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      Pedestrian Navigation with a Mobile Device: Strategy Use and Environmental Learning

      , ,

      The 26th BCS Conference on Human Computer Interaction (HCI)

      Human Computer Interaction

      12 - 14 September 2012

      Navigation, Mobile HCI, Environmental Learning, Individual Differences, Behaviour & Cognition, Methods

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          Abstract

          This paper focuses on the strategies employed during a pedestrian navigation task with a mobile device, and the implications for environmental engagement and learning. Twenty-four participants completed a short navigation task using GPS enabled Google Maps on a smart phone. Analysis of verbal protocols and glance behaviour were combined to suggest three broad strategy groups that users fall into when navigating with a mobile device. The results have implications for both environmental learning, and the design of future systems that are sensitive to both context and individual.

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          Most cited references 5

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          The validity of verbal protocols.

          The reactivity of a "think aloud" verbal protocol and the veridicality of different retrospective protocols were tested over four dissimilar tasks. Generating a concurrent protocol altered accuracy in two tasks, simple addition and a choice between two gambles, and generally prolonged response times. Such reactivity partially qualifies the dominant theory of protocol generation (Ericsson & Simon, 1984). Retrospective protocols yielded substantial forgetting or fabrication in all tasks, supporting the consensus on the nonveridicality of these methods. It is concluded that protocol validity should be based on an empirical check rather than on theory-based assurances.
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            Pedestrian navigation aids: information requirements and design implications

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              Individual differences in wayfinding strategies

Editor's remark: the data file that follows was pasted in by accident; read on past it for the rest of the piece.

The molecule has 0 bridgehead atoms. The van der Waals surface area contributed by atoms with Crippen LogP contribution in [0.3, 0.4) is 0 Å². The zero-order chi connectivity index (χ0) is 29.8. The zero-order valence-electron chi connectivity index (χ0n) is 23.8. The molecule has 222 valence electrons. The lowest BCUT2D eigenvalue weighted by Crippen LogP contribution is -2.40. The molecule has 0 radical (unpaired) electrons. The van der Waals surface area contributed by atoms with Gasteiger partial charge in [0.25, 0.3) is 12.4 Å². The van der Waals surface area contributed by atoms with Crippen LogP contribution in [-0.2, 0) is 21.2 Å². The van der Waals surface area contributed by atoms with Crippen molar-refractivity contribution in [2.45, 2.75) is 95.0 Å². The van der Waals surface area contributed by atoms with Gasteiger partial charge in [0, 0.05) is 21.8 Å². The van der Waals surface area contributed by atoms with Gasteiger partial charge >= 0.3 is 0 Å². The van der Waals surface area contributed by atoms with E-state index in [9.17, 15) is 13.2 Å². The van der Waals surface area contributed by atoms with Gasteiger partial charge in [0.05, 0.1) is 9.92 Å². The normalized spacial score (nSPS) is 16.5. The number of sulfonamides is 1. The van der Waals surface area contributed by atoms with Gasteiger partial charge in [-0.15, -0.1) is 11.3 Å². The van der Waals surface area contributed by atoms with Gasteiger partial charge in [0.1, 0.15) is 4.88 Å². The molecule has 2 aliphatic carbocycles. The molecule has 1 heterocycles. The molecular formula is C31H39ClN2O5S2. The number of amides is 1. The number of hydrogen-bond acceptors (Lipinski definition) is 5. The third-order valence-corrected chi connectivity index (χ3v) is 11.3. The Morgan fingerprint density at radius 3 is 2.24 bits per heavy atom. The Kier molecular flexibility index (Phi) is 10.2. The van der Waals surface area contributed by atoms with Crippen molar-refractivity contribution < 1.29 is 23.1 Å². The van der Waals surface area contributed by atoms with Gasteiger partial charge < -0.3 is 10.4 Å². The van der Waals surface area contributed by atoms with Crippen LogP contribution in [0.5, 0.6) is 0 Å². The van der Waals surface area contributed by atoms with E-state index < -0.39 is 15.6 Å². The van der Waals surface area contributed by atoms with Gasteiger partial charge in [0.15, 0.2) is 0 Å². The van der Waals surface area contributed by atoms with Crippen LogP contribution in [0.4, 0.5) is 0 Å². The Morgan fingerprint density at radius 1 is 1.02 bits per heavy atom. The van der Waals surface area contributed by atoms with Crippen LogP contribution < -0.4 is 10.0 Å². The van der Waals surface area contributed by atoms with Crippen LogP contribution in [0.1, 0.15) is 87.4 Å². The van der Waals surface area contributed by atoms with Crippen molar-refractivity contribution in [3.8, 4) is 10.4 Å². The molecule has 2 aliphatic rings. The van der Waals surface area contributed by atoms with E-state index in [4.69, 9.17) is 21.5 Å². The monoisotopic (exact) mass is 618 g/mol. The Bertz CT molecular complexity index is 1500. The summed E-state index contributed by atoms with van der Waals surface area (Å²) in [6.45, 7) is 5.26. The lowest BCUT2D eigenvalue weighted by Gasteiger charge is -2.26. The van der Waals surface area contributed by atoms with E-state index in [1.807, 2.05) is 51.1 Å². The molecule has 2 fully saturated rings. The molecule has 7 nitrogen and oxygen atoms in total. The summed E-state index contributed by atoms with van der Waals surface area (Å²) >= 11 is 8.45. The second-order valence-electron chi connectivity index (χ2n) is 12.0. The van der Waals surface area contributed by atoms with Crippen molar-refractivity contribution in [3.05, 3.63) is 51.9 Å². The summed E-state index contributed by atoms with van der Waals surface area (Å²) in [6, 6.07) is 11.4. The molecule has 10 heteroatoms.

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                Author and article information

                Contributors
                Conference
                September 2012
                September 2012
                : 286-291
                Affiliations
                Human Factors Research Group

                Horizon DTC

                University of Nottingham, UK
                Human Factors Research Group

                University of Nottingham

                Nottingham, UK
                Nottingham Geospatial Institute

                University of Nottingham

                Nottingham, UK
                Article
                10.14236/ewic/HCI2012.39
                © Emily Webber et al. Published by BCS Learning and Development Ltd. The 26th BCS Conference on Human Computer Interaction, Birmingham, UK

                This work is licensed under a Creative Commons Attribution 4.0 Unported License. To view a copy of this license, visit http://creativecommons.org/licenses/by/4.0/

                The 26th BCS Conference on Human Computer Interaction
                HCI
                26
                Birmingham, UK
                12 - 14 September 2012
                Electronic Workshops in Computing (eWiC)
                Human Computer Interaction
                Product
                Product Information: 1477-9358BCS Learning & Development
                Self URI (journal page): https://ewic.bcs.org/
                Categories
                Electronic Workshops in Computing

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